Paris-headquartered investment firm IVO Capital Partners is planning to register its Ucits-compliant IVO Fixed Income fund in new European countries, InvestmentEurope can reveal.
The boutique, managing over $500m of assets, runs this global corporate bond fund in an unconstrained and contrarian way since April 2015, applying a strategy depicted as “bad countries good companies” by the management team of the firm.
Speaking to InvestmentEurope, Charlotte Vermer, responsible for institutional sales in Europe at IVO Capital Partners, says the fund invests where the team sees investors’ outflows, negative news flows and economic, political or sector stress.
She adds the fund’s opportunistic style makes investors associating it to an emerging market debt hard currency fund but as the “bad” countries always change from a period to another, it hence leads to a rebalancing of geographical areas invested in the fund.
“We try to benefit from the spill over effect of a country’s stress on local companies without being exposed to this stress. We exploit inefficiencies in the market. For instance, rating seems a quite bad proxy in these geographical areas, we therefore could end up investing in investment grade-like companies that are considered high yield on a strict rating point of view,” Vermer explains.
Sidney Oury, partner and co-founder with Michael Israel and Roland Vigne of IVO Capital Partners, highlights: “When a systemic shock occurs, we tend to first buy exporters since they will be amongst the least affected and even post potential record profits as the local currency may slump as well as high quality companies.
“Both types of firms are forced to issue debt at 6-7% because of the shock despite their investment grade profile. Hence we invest into them with a medium/long duration stance as we wait for the normalisation of the situation.
“In a second phase, when exporters’ spreads have tightened, we progressively buy more local and more cyclical companies and in the third phase, we invest in corporate events. We currently find ourselves in that part of the cycle. We are short duration today (2.4 on average) because we keep a defensive approach.”
Oury pinpoints that since inception, the strategy carries a Latin America bias but back in 2011-2012 when it was run at Merrill Lynch, IVO’s founding trio was among first investors in European PIGS (Portugal, Ireland, Greece, Spain) as spreads were about to contract and there were signs for them to go long duration in the corporate bond segment of these countries.
What is the team’s outlook for LatAm? “We monitor further political risk with forthcoming elections in Brazil. The economic outlook improves. The situation remains somewhat unbelievable since on the one hand, the election’s most popular candidate, former Brazilian president Lula, is in jail and on the other hand, the current government drives interesting reforms but lacks of popularity. That is why we are short duration in Brazil and our investments hold a micro-economy profile.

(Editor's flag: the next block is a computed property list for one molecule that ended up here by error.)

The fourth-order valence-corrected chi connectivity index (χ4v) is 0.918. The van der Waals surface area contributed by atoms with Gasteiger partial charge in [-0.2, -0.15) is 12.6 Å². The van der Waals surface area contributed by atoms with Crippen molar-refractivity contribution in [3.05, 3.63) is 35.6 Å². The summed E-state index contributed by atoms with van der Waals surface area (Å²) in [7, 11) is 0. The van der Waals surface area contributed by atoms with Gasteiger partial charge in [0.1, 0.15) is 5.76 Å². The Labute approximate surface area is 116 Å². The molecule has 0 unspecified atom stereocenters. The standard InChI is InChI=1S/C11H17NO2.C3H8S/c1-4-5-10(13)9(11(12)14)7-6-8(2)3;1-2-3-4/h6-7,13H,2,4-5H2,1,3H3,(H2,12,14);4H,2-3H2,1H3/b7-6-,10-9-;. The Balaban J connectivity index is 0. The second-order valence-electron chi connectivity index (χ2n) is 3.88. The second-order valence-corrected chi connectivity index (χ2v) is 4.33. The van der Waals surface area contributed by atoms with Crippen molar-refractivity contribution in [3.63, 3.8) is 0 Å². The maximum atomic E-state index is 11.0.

“Politics are rather not a topic regarding Argentina, we are currently trimming our Argentinian positions. We have low allocation to Mexico but we scrutinise a number of companies in the country. We are quite concerned about the outcome of this one-round election given it could see the victory of a far-left party and that could shed uncertainty on the gains and models of local exporters.”
Regarding the commercial trade spat between the US and Russia/China, the team has made a few opportunistic investments in Russian companies that were in the scope of the series of sanctions set by the US.
“We don’t believe this will turn into a greater fight but that will bring volatility providing therefore opportunities to invest in China governmental and corporate debt,” Oury tells InvestmentEurope.
IVO’s partner says the firm wanted to target institutional clients such as insurance companies and private banks from the very beginning but it first addressed qualified investors (family offices, private banks, asset managers) who were most likely to invest in its niche fund at an early stage.
“Since Charlotte Vermer joined us, we extended our focus on Benelux region and in Switzerland on top of France. We are reviewing our presence in Spain, which has been hitherto through third party marketers and we have discussions with potential partners in Italy. Another development step for us will further be the British market,” he points out.
Vermer adds: “We have established commercial presence In the Nordics, as a Swedish private bank will soon invest with us. We will further register the fund in Italy, the Netherlands, Germany and in the UK.”
Established in 2012, IVO Capital Partners is also involved in the area of litigation finance and has offices in Mexico and Sao Paulo in addition to its Paris headquarters.